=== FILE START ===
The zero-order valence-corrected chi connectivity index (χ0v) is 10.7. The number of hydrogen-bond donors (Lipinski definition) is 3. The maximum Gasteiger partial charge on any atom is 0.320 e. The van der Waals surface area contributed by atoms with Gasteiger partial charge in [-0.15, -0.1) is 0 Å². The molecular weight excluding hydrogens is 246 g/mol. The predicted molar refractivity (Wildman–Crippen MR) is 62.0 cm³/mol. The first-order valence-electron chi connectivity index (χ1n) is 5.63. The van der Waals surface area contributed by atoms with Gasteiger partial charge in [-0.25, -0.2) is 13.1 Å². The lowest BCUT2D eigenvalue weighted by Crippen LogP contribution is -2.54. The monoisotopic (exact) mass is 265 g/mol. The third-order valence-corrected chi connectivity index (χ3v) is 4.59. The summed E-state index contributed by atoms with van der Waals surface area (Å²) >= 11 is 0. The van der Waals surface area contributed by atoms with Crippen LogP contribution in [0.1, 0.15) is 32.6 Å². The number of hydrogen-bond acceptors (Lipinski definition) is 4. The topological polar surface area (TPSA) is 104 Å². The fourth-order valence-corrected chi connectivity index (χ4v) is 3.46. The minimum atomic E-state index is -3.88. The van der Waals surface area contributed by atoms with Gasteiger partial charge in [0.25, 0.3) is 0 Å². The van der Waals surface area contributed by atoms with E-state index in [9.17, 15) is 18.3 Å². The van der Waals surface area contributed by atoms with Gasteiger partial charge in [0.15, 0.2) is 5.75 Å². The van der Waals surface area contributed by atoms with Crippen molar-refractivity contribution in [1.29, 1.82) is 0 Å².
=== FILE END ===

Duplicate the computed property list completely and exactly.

The zero-order valence-corrected chi connectivity index (χ0v) is 10.7. The number of hydrogen-bond donors (Lipinski definition) is 3. The maximum Gasteiger partial charge on any atom is 0.320 e. The van der Waals surface area contributed by atoms with Gasteiger partial charge in [-0.15, -0.1) is 0 Å². The molecular weight excluding hydrogens is 246 g/mol. The predicted molar refractivity (Wildman–Crippen MR) is 62.0 cm³/mol. The first-order valence-electron chi connectivity index (χ1n) is 5.63. The van der Waals surface area contributed by atoms with Gasteiger partial charge in [-0.25, -0.2) is 13.1 Å². The lowest BCUT2D eigenvalue weighted by Crippen LogP contribution is -2.54. The monoisotopic (exact) mass is 265 g/mol. The third-order valence-corrected chi connectivity index (χ3v) is 4.59. The summed E-state index contributed by atoms with van der Waals surface area (Å²) >= 11 is 0. The van der Waals surface area contributed by atoms with Crippen LogP contribution in [0.1, 0.15) is 32.6 Å². The number of hydrogen-bond acceptors (Lipinski definition) is 4. The topological polar surface area (TPSA) is 104 Å². The fourth-order valence-corrected chi connectivity index (χ4v) is 3.46. The minimum atomic E-state index is -3.88. The van der Waals surface area contributed by atoms with Gasteiger partial charge in [0.25, 0.3) is 0 Å². The van der Waals surface area contributed by atoms with E-state index in [9.17, 15) is 18.3 Å². The van der Waals surface area contributed by atoms with Gasteiger partial charge in [0.15, 0.2) is 5.75 Å². The van der Waals surface area contributed by atoms with Crippen molar-refractivity contribution in [1.29, 1.82) is 0 Å².